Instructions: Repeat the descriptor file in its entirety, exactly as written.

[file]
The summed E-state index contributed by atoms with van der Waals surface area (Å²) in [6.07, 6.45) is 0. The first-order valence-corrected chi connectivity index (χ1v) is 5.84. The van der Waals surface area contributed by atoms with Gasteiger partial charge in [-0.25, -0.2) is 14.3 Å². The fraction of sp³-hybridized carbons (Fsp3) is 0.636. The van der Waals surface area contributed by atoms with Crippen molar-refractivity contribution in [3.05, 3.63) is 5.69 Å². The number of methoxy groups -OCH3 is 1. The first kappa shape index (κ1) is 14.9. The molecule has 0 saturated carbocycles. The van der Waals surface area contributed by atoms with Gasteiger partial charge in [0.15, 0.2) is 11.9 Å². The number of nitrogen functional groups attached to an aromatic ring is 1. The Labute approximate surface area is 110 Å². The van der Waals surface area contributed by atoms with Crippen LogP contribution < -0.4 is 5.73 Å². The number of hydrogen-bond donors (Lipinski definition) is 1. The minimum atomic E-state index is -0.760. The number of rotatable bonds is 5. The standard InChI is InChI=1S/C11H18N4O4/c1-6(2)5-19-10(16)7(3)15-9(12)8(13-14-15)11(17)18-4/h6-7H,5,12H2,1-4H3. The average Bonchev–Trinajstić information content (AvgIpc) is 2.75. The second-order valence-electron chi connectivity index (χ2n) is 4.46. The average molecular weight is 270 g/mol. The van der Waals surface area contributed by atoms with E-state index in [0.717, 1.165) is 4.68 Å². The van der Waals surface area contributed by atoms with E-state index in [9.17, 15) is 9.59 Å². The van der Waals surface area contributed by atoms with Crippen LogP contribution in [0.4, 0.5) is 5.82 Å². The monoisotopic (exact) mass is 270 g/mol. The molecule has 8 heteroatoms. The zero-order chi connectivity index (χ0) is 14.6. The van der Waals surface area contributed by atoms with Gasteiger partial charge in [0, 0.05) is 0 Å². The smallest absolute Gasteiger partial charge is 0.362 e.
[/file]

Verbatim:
The summed E-state index contributed by atoms with van der Waals surface area (Å²) in [6.07, 6.45) is 0. The first-order valence-corrected chi connectivity index (χ1v) is 5.84. The van der Waals surface area contributed by atoms with Gasteiger partial charge in [-0.25, -0.2) is 14.3 Å². The fraction of sp³-hybridized carbons (Fsp3) is 0.636. The van der Waals surface area contributed by atoms with Crippen molar-refractivity contribution in [3.05, 3.63) is 5.69 Å². The number of methoxy groups -OCH3 is 1. The first kappa shape index (κ1) is 14.9. The molecule has 0 saturated carbocycles. The van der Waals surface area contributed by atoms with Gasteiger partial charge in [0.15, 0.2) is 11.9 Å². The number of nitrogen functional groups attached to an aromatic ring is 1. The Labute approximate surface area is 110 Å². The van der Waals surface area contributed by atoms with Crippen LogP contribution < -0.4 is 5.73 Å². The number of hydrogen-bond donors (Lipinski definition) is 1. The minimum atomic E-state index is -0.760. The number of rotatable bonds is 5. The standard InChI is InChI=1S/C11H18N4O4/c1-6(2)5-19-10(16)7(3)15-9(12)8(13-14-15)11(17)18-4/h6-7H,5,12H2,1-4H3. The average Bonchev–Trinajstić information content (AvgIpc) is 2.75. The second-order valence-electron chi connectivity index (χ2n) is 4.46. The average molecular weight is 270 g/mol. The van der Waals surface area contributed by atoms with E-state index in [0.717, 1.165) is 4.68 Å². The van der Waals surface area contributed by atoms with E-state index in [9.17, 15) is 9.59 Å². The van der Waals surface area contributed by atoms with Crippen LogP contribution in [0.4, 0.5) is 5.82 Å². The monoisotopic (exact) mass is 270 g/mol. The molecule has 8 heteroatoms. The zero-order chi connectivity index (χ0) is 14.6. The van der Waals surface area contributed by atoms with Gasteiger partial charge in [0, 0.05) is 0 Å². The smallest absolute Gasteiger partial charge is 0.362 e.